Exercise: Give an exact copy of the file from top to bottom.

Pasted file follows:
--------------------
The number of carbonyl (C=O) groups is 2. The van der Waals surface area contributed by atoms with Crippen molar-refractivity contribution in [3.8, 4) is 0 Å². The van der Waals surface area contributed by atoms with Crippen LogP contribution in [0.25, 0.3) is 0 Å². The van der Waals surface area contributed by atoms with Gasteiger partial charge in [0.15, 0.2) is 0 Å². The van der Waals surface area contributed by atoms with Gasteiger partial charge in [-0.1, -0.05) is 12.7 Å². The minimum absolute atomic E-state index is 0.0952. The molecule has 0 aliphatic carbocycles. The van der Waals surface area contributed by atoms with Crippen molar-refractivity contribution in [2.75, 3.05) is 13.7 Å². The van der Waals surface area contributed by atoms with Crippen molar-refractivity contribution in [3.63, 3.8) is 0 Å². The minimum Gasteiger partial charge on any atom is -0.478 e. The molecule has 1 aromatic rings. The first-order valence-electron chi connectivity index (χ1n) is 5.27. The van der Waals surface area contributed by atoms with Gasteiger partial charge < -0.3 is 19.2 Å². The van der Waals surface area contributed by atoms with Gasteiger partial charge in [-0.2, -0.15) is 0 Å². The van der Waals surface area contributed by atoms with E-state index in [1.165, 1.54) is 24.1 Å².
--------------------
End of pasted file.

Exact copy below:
The number of carbonyl (C=O) groups is 2. The van der Waals surface area contributed by atoms with Crippen molar-refractivity contribution in [3.8, 4) is 0 Å². The van der Waals surface area contributed by atoms with Crippen LogP contribution in [0.25, 0.3) is 0 Å². The van der Waals surface area contributed by atoms with Gasteiger partial charge in [0.15, 0.2) is 0 Å². The van der Waals surface area contributed by atoms with Gasteiger partial charge in [-0.1, -0.05) is 12.7 Å². The minimum absolute atomic E-state index is 0.0952. The molecule has 0 aliphatic carbocycles. The van der Waals surface area contributed by atoms with Crippen molar-refractivity contribution in [2.75, 3.05) is 13.7 Å². The van der Waals surface area contributed by atoms with Crippen molar-refractivity contribution in [3.63, 3.8) is 0 Å². The minimum Gasteiger partial charge on any atom is -0.478 e. The molecule has 1 aromatic rings. The first-order valence-electron chi connectivity index (χ1n) is 5.27. The van der Waals surface area contributed by atoms with Gasteiger partial charge < -0.3 is 19.2 Å². The van der Waals surface area contributed by atoms with Gasteiger partial charge in [-0.2, -0.15) is 0 Å². The van der Waals surface area contributed by atoms with E-state index in [1.165, 1.54) is 24.1 Å².